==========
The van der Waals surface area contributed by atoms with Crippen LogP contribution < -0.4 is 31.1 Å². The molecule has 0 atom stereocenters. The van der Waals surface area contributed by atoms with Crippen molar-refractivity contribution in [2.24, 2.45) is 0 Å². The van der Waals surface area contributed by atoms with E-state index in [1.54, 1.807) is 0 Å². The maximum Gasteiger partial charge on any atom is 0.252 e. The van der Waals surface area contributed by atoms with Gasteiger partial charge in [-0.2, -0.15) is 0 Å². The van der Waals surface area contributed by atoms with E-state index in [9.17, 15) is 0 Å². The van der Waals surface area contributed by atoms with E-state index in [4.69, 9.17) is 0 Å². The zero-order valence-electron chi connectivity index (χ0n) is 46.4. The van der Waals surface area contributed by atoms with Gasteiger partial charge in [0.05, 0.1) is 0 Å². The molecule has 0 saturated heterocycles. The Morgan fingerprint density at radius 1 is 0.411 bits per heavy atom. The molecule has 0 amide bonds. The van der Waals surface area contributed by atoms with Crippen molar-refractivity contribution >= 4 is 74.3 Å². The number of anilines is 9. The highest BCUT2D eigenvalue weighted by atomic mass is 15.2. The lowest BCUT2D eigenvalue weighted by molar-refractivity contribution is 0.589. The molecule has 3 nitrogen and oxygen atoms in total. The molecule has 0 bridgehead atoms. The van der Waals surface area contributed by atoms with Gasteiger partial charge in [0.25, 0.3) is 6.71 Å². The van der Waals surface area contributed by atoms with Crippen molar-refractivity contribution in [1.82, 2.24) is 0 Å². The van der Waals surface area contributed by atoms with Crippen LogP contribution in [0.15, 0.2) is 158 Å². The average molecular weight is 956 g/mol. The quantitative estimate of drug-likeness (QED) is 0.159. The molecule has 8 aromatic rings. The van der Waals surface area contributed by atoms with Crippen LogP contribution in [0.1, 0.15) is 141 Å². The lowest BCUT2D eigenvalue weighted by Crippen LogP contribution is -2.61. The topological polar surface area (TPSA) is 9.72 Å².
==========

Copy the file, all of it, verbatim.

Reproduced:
The van der Waals surface area contributed by atoms with Crippen LogP contribution < -0.4 is 31.1 Å². The molecule has 0 atom stereocenters. The van der Waals surface area contributed by atoms with Crippen molar-refractivity contribution in [2.24, 2.45) is 0 Å². The van der Waals surface area contributed by atoms with E-state index in [1.54, 1.807) is 0 Å². The maximum Gasteiger partial charge on any atom is 0.252 e. The van der Waals surface area contributed by atoms with Gasteiger partial charge in [-0.2, -0.15) is 0 Å². The van der Waals surface area contributed by atoms with E-state index in [9.17, 15) is 0 Å². The van der Waals surface area contributed by atoms with E-state index in [4.69, 9.17) is 0 Å². The zero-order valence-electron chi connectivity index (χ0n) is 46.4. The van der Waals surface area contributed by atoms with Gasteiger partial charge in [0.05, 0.1) is 0 Å². The molecule has 0 saturated heterocycles. The Morgan fingerprint density at radius 1 is 0.411 bits per heavy atom. The molecule has 0 amide bonds. The van der Waals surface area contributed by atoms with Crippen molar-refractivity contribution >= 4 is 74.3 Å². The number of anilines is 9. The highest BCUT2D eigenvalue weighted by atomic mass is 15.2. The lowest BCUT2D eigenvalue weighted by molar-refractivity contribution is 0.589. The molecule has 3 nitrogen and oxygen atoms in total. The molecule has 0 bridgehead atoms. The van der Waals surface area contributed by atoms with Gasteiger partial charge in [0.25, 0.3) is 6.71 Å². The van der Waals surface area contributed by atoms with Crippen molar-refractivity contribution in [1.82, 2.24) is 0 Å². The van der Waals surface area contributed by atoms with Crippen LogP contribution in [0.15, 0.2) is 158 Å². The average molecular weight is 956 g/mol. The quantitative estimate of drug-likeness (QED) is 0.159. The molecule has 8 aromatic rings. The van der Waals surface area contributed by atoms with Crippen LogP contribution in [0.1, 0.15) is 141 Å². The lowest BCUT2D eigenvalue weighted by Crippen LogP contribution is -2.61. The topological polar surface area (TPSA) is 9.72 Å².